Hydroxyatrazine [2-(N-ethylamino)-4-hydroxy-6-(N-isopropylamino)-1,3,5-triazine] N-ethylaminohydrolase (AtzB) is the sole enzyme known to catalyze the hydrolytic conversion of hydroxyatrazine to N-isopropylammelide. AtzB, therefore, serves as the point of intersection of multiple s-triazine biodegradative pathways and is completely essential for microbial growth on s-triazine herbicides. Here, atzB was cloned from Pseudomonas sp. strain ADP and its product was purified to homogeneity and characterized. AtzB was found to be dimeric, with subunit and holoenzyme molecular masses of 52 kDa and 105 kDa, respectively. The kcat and Km of AtzB with hydroxyatrazine as a substrate were 3 s−1 and 20 μM, respectively. Purified AtzB had a 1:1 zinc-to-subunit stoichiometry. Sequence analysis revealed that AtzB contained the conserved mononuclear amidohydrolase superfamily active-site residues His74, His76, His245, Glu248, His280, and Asp331. An intensive in vitro investigation into the substrate specificity of AtzB revealed that 20 of the 51 compounds tested were substrates for AtzB; this allowed for the identification of specific substrate structural features required for catalysis. Substrates required a monohydroxylated s-triazine ring with a minimum of one primary or secondary amine substituent and either a chloride or amine leaving group. AtzB catalyzed both deamination and dechlorination reactions with rates within a range of one order of magnitude. This differs from AtzA and TrzN, which do not catalyze deamination reactions, and AtzC, which is not known to catalyze dechlorination reactions.
In murine cells expressing the PaeR7 endonuclease and methylase genes, the recognition sites (CTCGAG) of these enzymes can be methylated at the adenine residue by the PaeR7 methylase and at the internal cytosine by the mouse DNA methyltransferase. Using nonadecameric duplex deoxyoligonucleotide substrates, the specificity of the PaeR7 endonuclease for unmethylated, hemi-methylated, and fully methylated N6-methyladenine (m6A) and C5-methylcytosine (m5C) versions of these substrates has been studied. The Km, Kcat, and Ki values for these model substrates have been measured and suggest that fully or hemi-m6A-methylated PaeR7 sites in the murine genome are completely protected. However, the reactivity of fully or hemi-m5C-methylated PaeR7 sites is depressed 2900- and 100-fold respectively, compared to unmodified PaeR7 sites. The implications of the kinetic constants of the PaeR7 endonuclease for these methylated recognition sites as they occur in murine cells expressing this endonuclease gene are discussed.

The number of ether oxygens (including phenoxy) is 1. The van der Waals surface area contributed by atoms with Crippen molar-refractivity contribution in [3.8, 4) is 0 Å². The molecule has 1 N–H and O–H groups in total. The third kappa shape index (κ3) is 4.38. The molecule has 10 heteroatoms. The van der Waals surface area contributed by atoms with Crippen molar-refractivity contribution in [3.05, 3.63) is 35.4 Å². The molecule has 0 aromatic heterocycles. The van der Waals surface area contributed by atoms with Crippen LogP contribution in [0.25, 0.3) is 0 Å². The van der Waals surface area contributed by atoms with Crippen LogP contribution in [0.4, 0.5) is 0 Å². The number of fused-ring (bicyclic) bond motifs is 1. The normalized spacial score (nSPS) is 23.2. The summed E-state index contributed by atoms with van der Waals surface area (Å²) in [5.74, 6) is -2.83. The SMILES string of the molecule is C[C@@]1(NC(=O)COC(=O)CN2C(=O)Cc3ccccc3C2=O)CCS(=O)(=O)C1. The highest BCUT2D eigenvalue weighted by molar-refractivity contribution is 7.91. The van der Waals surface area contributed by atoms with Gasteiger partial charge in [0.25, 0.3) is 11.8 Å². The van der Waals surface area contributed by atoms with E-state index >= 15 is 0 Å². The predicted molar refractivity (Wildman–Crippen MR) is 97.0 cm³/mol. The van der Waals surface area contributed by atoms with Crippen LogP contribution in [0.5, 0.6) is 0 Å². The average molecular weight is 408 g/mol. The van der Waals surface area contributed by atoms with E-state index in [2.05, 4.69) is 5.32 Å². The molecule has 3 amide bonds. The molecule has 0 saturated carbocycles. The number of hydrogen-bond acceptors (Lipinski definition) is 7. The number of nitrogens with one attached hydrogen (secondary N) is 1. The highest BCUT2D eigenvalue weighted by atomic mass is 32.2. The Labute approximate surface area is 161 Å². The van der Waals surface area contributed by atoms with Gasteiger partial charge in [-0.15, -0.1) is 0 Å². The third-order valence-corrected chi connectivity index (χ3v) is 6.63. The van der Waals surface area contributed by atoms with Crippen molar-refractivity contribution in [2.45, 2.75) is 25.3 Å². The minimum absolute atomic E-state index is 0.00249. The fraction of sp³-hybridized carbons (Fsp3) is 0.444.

We have purified 3-methyladenine DNA glycosylase I from Escherichia coli to apparent physical homogeneity. The enzyme preparation produced a single band of Mr 22,500 upon sodium dodecyl sulphate/polyacrylamide gel electrophoresis in good agreement with the molecular weight deduced from the nucleotide sequence of the tag gene (Steinum, A.-L. and Seeberg, E. (1986) Nucl. Acids Res. 14, 3763-3772). HPLC confirmed that the only detectable alkylation product released from (3H)dimethyl sulphate treated DNA was 3-methyladenine. The DNA glycosylase activity showed a broad pH optimum between 6 and 8.5, and no activity below pH 5 and above pH 10. MgSO4, CaCl2 and MnCl2 stimulated enzyme activity, whereas ZnSO4 and FeCl3 inhibited the enzyme at 2 mM concentration. The enzyme was stimulated by caffeine, adenine and 3-methylguanine, and inhibited by p-hydroxymercuribenzoate, N-ethylmaleimide and 3-methyladenine. The enzyme showed no detectable endonuclease activity on native, depurinated or alkylated plasmid DNA. However, apurinic sites were introduced in alkylated DNA as judged from the strand breaks formed by mixtures of the tag enzyme and the bacteriophage T4 denV enzyme which has apurinic/apyrimidinic endonuclease activity. It was calculated that wild-type E. coli contains approximately 200 molecules per cell of 3-methyladenine DNA glycosylase I.